“As far as fuel prices are concerned, all our Caribbean neighbours have been informed that we will be removing the current subsidy on gasoline and diesel over a three-year period which started in 2015 to 2018. This will allow fuel pump prices to react accordingly to fluctuations in global oil prices and the post-refinery price in petroleum products.
This calls for the design and application of a suitable pricing formula that we are still working on now. As a result, mid-year reviews will not see an increase in fuel prices”, he said.
Imbert in his remark, also assured Parliament that no “abrupt or extreme” devaluation of the currency would occur. He pointed out that the government was working with the Central Bank to ensure that there was a regulated currency exchange rate regime depending on foreign exchange revenue and economic demand or same with a focus on driving the export sector.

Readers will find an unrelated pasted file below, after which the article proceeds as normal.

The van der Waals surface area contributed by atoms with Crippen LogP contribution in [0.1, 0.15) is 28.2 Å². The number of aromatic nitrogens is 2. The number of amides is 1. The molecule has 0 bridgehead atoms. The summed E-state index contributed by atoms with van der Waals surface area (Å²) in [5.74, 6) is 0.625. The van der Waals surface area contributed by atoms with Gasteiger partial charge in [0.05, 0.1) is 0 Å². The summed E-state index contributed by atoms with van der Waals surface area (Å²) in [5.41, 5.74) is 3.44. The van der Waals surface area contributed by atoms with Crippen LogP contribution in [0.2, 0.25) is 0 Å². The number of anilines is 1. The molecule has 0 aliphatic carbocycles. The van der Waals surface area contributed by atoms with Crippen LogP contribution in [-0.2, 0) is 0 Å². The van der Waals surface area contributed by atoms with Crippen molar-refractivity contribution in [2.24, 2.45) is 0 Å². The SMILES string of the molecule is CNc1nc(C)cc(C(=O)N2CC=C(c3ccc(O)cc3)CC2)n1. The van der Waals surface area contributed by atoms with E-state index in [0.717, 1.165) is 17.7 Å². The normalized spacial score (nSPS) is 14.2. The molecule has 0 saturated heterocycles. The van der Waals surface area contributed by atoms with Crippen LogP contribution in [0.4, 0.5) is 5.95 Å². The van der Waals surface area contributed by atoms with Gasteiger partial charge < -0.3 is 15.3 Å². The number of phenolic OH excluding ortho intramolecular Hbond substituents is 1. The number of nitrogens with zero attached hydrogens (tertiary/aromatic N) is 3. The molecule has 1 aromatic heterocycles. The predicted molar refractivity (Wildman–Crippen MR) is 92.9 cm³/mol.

He said that the Government also seeks to reduce national import bill by incentivising domestic enterprises to become foreign exchange revenue earners. This is being done by instructing the Central Bank to prioritize the release of foreign exchange to commercial banks for manufacturing and trade purposes. This directive has been implemented for a week now.